British psychologist Dr. Stuart Dimond, 38, of University College, Cardiff, believes he has a pill that may make people smarter. It is called “nootropyl,” from the Greek “toward mind.” Since it was synthesized in 1963, the drug has been used to treat problems from child retardation to early senility. But Dimond is the first researcher to demonstrate its beneficial effect on normal persons. “It’s a new category of drug,” says Dimond. “It touches on the higher integrative functions of the brain.” Dimond gave it to eight student volunteers for 14 days while eight others took a placebo. The groups scored the same on a motor-skills test, but the nootropyl-takers scored 15 to 20 percent higher on memory and learning ability. “It doesn’t convert you from a dull person to the brain of Britain,” says Dimond of the drug, which is nonaddictive, “but it does make you learn better.”
On the water wagon
As Nelson Tyler tells it, he was sitting around one afternoon wondering whether to go dirt-bike riding or water-skiing, when he hit upon the perfect compromise: the wet-bike. Tyler worked on it for three years. The resulting vehicle can carry two riders (and will pull a water skier), weighs 280 pounds, runs for three to four hours on a seven-gallon tank of gas and attains a speed of 50 mph. The wet-bike is expected to sell for $1,900 when it goes on the market this summer. It is the latest in a long series of inventions by Tyler, who lives in Los Angeles. A movie cinematographer, he won an Academy Award for technical achievement five years ago for a camera mount used in helicopter photography. He currently is working on a lightweight camera and recording system. “Inventing,” he says, “is like gambling. You have to take jobs to earn the money to keep working on a project, and yet you don’t dare leave the invention for fear you’ll lose your ideas.”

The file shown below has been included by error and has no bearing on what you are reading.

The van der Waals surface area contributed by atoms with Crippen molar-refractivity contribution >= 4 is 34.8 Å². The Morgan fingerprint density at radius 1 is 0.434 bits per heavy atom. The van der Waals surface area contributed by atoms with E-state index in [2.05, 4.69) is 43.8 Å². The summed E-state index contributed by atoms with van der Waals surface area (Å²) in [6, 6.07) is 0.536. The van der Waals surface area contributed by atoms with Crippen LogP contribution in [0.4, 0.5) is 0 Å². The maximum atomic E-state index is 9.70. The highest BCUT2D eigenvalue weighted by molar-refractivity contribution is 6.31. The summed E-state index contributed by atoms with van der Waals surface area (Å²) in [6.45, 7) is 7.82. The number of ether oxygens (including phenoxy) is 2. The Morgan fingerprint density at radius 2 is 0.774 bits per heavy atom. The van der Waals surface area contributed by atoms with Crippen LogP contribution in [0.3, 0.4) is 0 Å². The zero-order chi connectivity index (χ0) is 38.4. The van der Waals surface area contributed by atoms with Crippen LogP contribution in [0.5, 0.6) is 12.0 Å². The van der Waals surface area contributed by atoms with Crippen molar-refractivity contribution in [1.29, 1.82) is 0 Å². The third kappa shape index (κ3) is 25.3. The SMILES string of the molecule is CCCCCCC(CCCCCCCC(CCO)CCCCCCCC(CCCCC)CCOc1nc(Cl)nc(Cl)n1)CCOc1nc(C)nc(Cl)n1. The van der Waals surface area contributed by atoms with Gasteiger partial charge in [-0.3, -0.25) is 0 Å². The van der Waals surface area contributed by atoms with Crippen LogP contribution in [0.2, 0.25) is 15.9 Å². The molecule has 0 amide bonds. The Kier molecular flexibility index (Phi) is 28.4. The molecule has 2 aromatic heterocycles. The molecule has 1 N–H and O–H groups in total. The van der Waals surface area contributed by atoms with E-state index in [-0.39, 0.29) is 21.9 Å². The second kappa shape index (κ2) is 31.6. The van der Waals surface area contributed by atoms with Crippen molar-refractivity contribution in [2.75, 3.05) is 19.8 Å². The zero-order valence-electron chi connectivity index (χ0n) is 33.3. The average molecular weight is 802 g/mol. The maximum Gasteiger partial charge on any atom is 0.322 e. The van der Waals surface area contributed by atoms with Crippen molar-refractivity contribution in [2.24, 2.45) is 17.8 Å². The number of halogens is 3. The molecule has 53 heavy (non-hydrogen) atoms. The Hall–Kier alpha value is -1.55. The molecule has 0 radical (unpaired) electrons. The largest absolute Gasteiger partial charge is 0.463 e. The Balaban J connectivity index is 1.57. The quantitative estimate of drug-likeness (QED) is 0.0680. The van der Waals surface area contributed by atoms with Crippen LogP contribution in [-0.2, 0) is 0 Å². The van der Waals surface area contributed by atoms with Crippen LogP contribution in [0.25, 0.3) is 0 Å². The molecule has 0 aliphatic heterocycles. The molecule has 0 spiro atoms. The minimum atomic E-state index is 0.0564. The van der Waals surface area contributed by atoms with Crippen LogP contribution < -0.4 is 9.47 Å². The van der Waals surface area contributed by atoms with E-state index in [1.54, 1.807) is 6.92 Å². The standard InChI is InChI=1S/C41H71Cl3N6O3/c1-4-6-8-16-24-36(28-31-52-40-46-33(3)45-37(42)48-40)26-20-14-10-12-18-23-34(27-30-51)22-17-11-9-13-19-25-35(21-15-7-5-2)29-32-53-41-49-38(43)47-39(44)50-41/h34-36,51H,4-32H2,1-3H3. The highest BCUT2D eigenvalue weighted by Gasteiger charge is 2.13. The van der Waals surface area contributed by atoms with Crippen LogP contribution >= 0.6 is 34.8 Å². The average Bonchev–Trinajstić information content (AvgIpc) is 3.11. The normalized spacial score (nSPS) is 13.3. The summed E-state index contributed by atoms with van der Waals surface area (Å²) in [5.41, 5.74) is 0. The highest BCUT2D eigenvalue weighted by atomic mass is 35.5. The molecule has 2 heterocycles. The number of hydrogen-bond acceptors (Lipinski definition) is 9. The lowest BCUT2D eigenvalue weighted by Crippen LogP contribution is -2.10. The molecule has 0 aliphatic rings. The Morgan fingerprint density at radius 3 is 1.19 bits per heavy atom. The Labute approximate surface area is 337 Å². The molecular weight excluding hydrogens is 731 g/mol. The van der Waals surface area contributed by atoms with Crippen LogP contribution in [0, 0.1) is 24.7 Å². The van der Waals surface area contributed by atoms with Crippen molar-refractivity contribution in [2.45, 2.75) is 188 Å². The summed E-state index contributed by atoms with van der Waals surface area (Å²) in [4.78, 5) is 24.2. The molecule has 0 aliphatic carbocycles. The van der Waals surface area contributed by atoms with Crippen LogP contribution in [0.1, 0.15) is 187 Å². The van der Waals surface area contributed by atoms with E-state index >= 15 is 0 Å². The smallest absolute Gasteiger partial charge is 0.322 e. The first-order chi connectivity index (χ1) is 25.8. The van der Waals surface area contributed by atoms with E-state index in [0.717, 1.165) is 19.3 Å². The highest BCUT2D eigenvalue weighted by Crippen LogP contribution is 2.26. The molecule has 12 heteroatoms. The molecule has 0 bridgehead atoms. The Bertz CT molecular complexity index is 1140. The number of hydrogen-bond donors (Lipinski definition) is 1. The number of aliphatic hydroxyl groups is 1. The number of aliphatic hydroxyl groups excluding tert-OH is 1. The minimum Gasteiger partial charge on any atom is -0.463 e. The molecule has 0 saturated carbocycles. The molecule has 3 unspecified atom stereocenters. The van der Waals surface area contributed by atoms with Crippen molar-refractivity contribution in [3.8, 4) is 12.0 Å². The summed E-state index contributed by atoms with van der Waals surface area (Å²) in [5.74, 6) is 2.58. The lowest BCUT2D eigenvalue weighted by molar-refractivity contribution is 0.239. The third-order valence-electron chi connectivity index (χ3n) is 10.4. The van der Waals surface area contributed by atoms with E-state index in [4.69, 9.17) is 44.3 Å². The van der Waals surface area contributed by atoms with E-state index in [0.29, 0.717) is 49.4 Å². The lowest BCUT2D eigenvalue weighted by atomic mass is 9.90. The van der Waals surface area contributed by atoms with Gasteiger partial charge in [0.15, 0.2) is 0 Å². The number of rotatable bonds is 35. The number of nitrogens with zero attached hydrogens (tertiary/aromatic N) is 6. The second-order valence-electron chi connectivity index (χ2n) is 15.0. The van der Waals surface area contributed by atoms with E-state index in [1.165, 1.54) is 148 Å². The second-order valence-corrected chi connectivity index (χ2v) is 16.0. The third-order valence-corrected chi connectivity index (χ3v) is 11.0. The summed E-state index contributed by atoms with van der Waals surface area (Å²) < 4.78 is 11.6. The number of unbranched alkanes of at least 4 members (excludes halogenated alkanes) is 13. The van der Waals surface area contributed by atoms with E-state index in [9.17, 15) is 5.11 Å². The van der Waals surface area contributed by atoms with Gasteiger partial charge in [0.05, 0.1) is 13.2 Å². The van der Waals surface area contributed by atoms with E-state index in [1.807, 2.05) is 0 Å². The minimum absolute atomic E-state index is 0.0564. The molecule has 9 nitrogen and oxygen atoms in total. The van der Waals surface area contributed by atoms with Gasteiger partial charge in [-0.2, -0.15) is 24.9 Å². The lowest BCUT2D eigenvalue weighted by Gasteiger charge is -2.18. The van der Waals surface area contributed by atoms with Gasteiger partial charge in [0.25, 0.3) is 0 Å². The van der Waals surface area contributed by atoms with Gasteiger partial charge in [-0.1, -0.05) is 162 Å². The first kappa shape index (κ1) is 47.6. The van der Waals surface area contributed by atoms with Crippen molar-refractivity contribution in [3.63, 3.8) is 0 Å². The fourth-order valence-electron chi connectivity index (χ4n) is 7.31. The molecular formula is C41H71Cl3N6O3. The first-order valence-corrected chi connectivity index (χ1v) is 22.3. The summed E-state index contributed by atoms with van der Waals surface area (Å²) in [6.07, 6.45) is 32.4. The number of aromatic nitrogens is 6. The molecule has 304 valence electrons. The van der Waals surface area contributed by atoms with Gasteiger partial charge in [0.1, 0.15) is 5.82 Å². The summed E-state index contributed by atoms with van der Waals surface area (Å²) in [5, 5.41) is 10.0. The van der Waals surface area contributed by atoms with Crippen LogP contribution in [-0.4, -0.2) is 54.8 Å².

A key man
There may be no such thing as an unpickable lock, but that hasn’t stopped Walter Surko Jr. from trying to invent one. The 39-year-old director of engineering of Emhardt’s hardware division in Hartford, Conn. has come up with a device that features interlocking pin tumblers in its cylinder. To open it requires not only that the tumblers be raised, as in conventional locks, but that they be rotated to the proper angle. Expert lock-pickers have been foiled by Surko’s brainchild. It sells for between $30 and $90, depending on size. Surko says that “locks were fascinating to me from the beginning.” He went to night school for 13 years to earn an engineering degree. “I don’t feel that five locks are better than one good one,” says Surko, in reference to the multiple-security precautions that many city dwellers take. He lives with his wife in a house in Stonington, Conn., protected by just one Surko lock on the front door and another on the side door.